Not Much Has Changed in 25 Years
Updated: Jul 11
Since OBEC Consulting Engineers first began polling the public's opinion on Ferry Street Bridge alternatives in Eugene, surprisingly little has changed in Coburg Road's Willamette River Crossing traffic situation. As this circular (placed in the Register-Guard newspaper during September 1993) demonstrates, the infamous Ferry Street Bridge Bottleneck was a problem even before Eugene's growth explosion. Shockingly, a line taken from the first page of this tabloid sounds like it is describing today's traffic congestion, instead of 20th-Century transportation conditions:
"As traffic moves north toward the bridge from Coburg Road, it must merge with traffic coming from two I-105 off-ramps. This means four lanes of traffic must suddenly squeeze into two southbound lanes on the bridge. Similarly, the two lanes of traffic coming from downtown on Seventh Avenue are joined by another lane from Franklin Boulevard and shortly after that by a lane of traffic from the 4th Avenue on-ramp (near EWEB). During peak afternoon traffic times, these four lanes merge into two northbound lanes on the Ferry Street bridge, causing traffic to back up onto the on-ramps and creating delays and safety problems."
Although some much-appreciated turn lanes, pedestrian pathways, and intersection improvements have been added over the last two decades (most notably, the DeFazio Pedestrian Bridge), it is certainly concerning that the "problem" of the Ferry Street Corridor has not been adequately resolved.
The Ferry Street Corridor primarily consists of the convergence of Coburg Road, I-105, Martin Luther King Jr. Boulevard (labeled "Centennial Boulevard" in this old document), Country Club Road, the Ferry Street Overpass, 4th Avenue, and Franklin Boulevard. These major thoroughfares all meet in a nasty snarl both south and north of the Ferry Street Bridge, with only one river crossing between them. As you can see from the attached images of the Ferry Street Bridge Circular, the City of Eugene considered some drastic alternatives, such as a new four-lane vehicular bridge crossing east of the Autzen Footbridge, a connection between Oakmont Way and Leo Harris Parkway, and an eight-lane replacement of the Ferry Street Bridge.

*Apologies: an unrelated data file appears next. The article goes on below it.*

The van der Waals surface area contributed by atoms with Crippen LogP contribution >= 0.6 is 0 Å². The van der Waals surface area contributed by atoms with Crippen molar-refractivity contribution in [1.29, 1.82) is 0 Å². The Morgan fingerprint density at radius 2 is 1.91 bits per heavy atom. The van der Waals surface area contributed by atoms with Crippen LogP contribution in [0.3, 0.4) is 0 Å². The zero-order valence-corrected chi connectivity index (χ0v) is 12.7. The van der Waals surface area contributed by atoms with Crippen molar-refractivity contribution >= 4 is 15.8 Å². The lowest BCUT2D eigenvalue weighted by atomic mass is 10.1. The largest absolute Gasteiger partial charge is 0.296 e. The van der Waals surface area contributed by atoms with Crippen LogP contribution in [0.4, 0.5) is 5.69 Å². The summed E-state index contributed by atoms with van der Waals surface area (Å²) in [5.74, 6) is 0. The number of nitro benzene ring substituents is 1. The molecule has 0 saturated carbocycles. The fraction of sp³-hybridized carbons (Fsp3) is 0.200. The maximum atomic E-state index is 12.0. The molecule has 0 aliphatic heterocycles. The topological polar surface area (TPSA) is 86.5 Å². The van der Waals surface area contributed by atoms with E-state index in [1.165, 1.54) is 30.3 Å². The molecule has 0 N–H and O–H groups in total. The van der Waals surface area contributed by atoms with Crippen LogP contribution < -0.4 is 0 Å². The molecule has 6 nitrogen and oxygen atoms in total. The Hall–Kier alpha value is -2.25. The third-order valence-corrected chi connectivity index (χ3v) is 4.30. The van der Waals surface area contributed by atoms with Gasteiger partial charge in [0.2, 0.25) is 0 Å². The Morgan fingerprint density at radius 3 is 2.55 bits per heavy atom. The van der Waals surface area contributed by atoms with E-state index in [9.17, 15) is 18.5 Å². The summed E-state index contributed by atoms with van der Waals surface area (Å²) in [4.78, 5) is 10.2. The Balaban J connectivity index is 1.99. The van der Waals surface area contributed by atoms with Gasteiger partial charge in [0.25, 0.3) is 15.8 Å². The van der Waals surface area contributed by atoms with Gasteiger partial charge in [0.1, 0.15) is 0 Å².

However, the most shocking thing about these bold alternatives is that they are needed as badly today as they were in 1993. Even though OBEC and local government are currently preoccupied with the Beltline/Delta Highway interchange and accompanying Willamette River Bridge, I am certain that the Ferry Street Bridge will soon return to the spotlight. When this discussion picks up again and many of the same alternatives are considered, thousands of pages of historic--and still relevant--documents will have been scanned into ProjectWise, waiting patiently to be read. If you had to create a Ferry Street Corridor solution, which alternative would you choose?
Feel free to look at the photos of the circular above. Or, download the PDF here.